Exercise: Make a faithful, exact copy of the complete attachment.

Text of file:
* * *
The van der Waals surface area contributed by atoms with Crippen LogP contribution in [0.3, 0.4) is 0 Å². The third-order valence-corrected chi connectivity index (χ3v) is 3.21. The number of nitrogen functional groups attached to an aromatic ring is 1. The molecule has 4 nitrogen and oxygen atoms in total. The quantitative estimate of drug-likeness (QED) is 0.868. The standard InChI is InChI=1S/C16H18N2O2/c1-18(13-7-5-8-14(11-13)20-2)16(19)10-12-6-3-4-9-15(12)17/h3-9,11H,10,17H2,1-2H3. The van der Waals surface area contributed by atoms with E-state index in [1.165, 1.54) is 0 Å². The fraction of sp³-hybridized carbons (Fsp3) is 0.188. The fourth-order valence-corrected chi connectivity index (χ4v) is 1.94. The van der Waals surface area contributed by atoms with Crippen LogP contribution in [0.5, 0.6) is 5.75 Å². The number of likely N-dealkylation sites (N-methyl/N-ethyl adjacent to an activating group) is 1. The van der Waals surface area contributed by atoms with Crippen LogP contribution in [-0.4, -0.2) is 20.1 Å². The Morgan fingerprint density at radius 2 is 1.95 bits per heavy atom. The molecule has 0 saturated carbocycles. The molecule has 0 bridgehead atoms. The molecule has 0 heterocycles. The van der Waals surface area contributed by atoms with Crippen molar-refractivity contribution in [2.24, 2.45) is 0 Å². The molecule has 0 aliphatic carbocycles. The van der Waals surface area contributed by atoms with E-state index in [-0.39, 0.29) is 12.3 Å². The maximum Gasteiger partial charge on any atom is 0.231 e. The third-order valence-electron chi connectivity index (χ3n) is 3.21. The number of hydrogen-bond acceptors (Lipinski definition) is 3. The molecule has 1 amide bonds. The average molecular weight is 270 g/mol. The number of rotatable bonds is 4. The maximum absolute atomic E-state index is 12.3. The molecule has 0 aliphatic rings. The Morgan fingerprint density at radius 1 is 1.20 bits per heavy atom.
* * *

The van der Waals surface area contributed by atoms with Crippen LogP contribution in [0.3, 0.4) is 0 Å². The third-order valence-corrected chi connectivity index (χ3v) is 3.21. The number of nitrogen functional groups attached to an aromatic ring is 1. The molecule has 4 nitrogen and oxygen atoms in total. The quantitative estimate of drug-likeness (QED) is 0.868. The standard InChI is InChI=1S/C16H18N2O2/c1-18(13-7-5-8-14(11-13)20-2)16(19)10-12-6-3-4-9-15(12)17/h3-9,11H,10,17H2,1-2H3. The van der Waals surface area contributed by atoms with E-state index in [1.165, 1.54) is 0 Å². The fraction of sp³-hybridized carbons (Fsp3) is 0.188. The fourth-order valence-corrected chi connectivity index (χ4v) is 1.94. The van der Waals surface area contributed by atoms with Crippen LogP contribution in [0.5, 0.6) is 5.75 Å². The number of likely N-dealkylation sites (N-methyl/N-ethyl adjacent to an activating group) is 1. The van der Waals surface area contributed by atoms with Crippen LogP contribution in [-0.4, -0.2) is 20.1 Å². The Morgan fingerprint density at radius 2 is 1.95 bits per heavy atom. The molecule has 0 saturated carbocycles. The molecule has 0 bridgehead atoms. The molecule has 0 heterocycles. The van der Waals surface area contributed by atoms with Crippen molar-refractivity contribution in [2.24, 2.45) is 0 Å². The molecule has 0 aliphatic carbocycles. The van der Waals surface area contributed by atoms with E-state index in [-0.39, 0.29) is 12.3 Å². The maximum Gasteiger partial charge on any atom is 0.231 e. The third-order valence-electron chi connectivity index (χ3n) is 3.21. The number of hydrogen-bond acceptors (Lipinski definition) is 3. The molecule has 1 amide bonds. The average molecular weight is 270 g/mol. The number of rotatable bonds is 4. The maximum absolute atomic E-state index is 12.3. The molecule has 0 aliphatic rings. The Morgan fingerprint density at radius 1 is 1.20 bits per heavy atom.